SAM SHEPARD & THE FILM SHEPARD & DARK.


I’ve had bar chats with Sam; many Santa Fe locals claim friendship; he’s our Santa Fe Shepard for independent thinking, accessibility, dust-bowl prolific honesty and still a flush hand of rugged classic looks. The last time I saw him, he was sitting next to me at Geronimo, writing in his little notebook and eating steak.  He put his fork down when I said ‘Hi Sam.’  He talked about his novel (Inside Man), his Kentucky ranch, and showed me his new cell phone. When he held it, it was like a man holding a gun for the first time. Nothing about him was robotic, on cue, or predictable. When he gave me his phone number and said ‘Call anytime,’ I resisted throwing myself into his arms; now I wish I had.

When Shepard & Dark opened in town for three days, I was out the door within hours. I figured the movie theater would be packed, so I brought earplugs. I take my films too seriously and refuse to be interrupted with slurping and munching. Into the first scene, my concentration was bulletproof; I would have protested if anyone said a word.

Beginning with the footage; incredible home-made movies and photographs of early Sam. You will see him as a youngster on the ranch where he is raised, and Sam leaving home as he kicked his way through puberty. Then we see that chiseled frame of masculine sensitivity as a young playwright in Greenwich Village where you meet Johnny Dark. The dialog between the two men and the dramatization of their adventures through home movies and collected letters they exchanged over a forty-year period broke my heart. I felt the pain inside of Sam as if we were best friends.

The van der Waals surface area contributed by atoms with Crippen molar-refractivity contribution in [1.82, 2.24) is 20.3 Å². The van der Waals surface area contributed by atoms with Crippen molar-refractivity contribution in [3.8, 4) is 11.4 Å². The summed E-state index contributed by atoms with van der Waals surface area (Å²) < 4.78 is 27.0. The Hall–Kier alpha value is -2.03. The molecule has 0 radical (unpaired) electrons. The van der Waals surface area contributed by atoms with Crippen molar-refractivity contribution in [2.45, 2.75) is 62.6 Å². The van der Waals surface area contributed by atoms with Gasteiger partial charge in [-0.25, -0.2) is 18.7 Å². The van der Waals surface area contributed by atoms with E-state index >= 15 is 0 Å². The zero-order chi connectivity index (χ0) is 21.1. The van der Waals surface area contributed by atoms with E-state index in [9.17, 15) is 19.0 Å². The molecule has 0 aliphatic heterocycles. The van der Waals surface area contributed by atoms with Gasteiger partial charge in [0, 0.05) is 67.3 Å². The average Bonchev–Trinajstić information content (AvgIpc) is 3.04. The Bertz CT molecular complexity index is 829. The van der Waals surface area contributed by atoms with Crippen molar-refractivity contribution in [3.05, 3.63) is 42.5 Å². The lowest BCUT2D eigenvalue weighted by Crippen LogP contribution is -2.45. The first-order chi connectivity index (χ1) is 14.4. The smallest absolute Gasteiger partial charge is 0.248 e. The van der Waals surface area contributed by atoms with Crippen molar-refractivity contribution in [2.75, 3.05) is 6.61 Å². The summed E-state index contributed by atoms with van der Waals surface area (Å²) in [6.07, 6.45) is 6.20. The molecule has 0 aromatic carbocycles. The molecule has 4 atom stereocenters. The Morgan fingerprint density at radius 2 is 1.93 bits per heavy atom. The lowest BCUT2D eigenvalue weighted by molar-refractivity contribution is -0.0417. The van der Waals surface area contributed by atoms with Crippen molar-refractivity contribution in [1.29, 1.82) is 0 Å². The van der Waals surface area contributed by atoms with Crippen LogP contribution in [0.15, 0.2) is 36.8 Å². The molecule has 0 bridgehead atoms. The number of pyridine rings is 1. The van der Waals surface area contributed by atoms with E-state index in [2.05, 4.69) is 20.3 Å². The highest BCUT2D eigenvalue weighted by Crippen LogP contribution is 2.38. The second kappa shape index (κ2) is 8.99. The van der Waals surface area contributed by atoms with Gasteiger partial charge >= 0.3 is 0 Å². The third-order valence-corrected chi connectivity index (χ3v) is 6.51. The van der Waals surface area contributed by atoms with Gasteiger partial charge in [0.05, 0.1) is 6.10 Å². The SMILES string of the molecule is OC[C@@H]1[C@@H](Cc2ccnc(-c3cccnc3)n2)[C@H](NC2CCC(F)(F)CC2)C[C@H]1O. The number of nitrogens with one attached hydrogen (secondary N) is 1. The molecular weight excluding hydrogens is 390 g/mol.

It is as honest and genuine a continuum of conversation between two men that I’ve ever witnessed. The subjects: their father’s, destiny, fate, women, writing, dogs, tragedy, and loss. It is a wrap of cinematography, humor, philosophy and a pool-of-tears-ending.

Yes, there is a dusting of emotions on Jessica Lange.

Several lines I recall, in particular, to paraphrase Sam:

We can change our lives, our work, our wardrobes, our women, but we never really change. Our essence remains constant. I’ve always felt outside the whole thing, sometimes more than others. As a writer, you have to be selfish with your time. I’m always moving, going on the road, I didn’t know that was how my life was going to turn out, but it did.  

 

 

 

 

 

 

 

 

 

 

 

 

 

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Cradle of Crime #BookReview


Title: Cradle of Crime Author: Luellen Smiley Print Length: 264 Publication Date: November 19, 2016 Sold by Amazon Digital Services LLC Language: English Formats:  Paperback, Kindle Goodreads Genre…

Source: Cradle of Crime #BookReview

CRADLE OF CRIME- SYNOPSIS


The memoir began as a compass to my father’s secret and disreputable criminal history. It pointed to a young girl whose survival was wedged between shameless love and immobilizing fear of her father.DAD IN WING TIPS

As Benjamin “Bugsy” Siegel’s best friend and business partner from 1937 until his death in 1947, Dad acclaimed Ben Siegel. “He was the best friend I ever had.”

Dad sat inches from Ben the night he was murdered. Why did he survive? He ducked!  After convincing Meyer Lansky and Frank Costello he would not accept  immunity from deportation, and five counts of   claiming false citizenship, the Mob honored and protected him.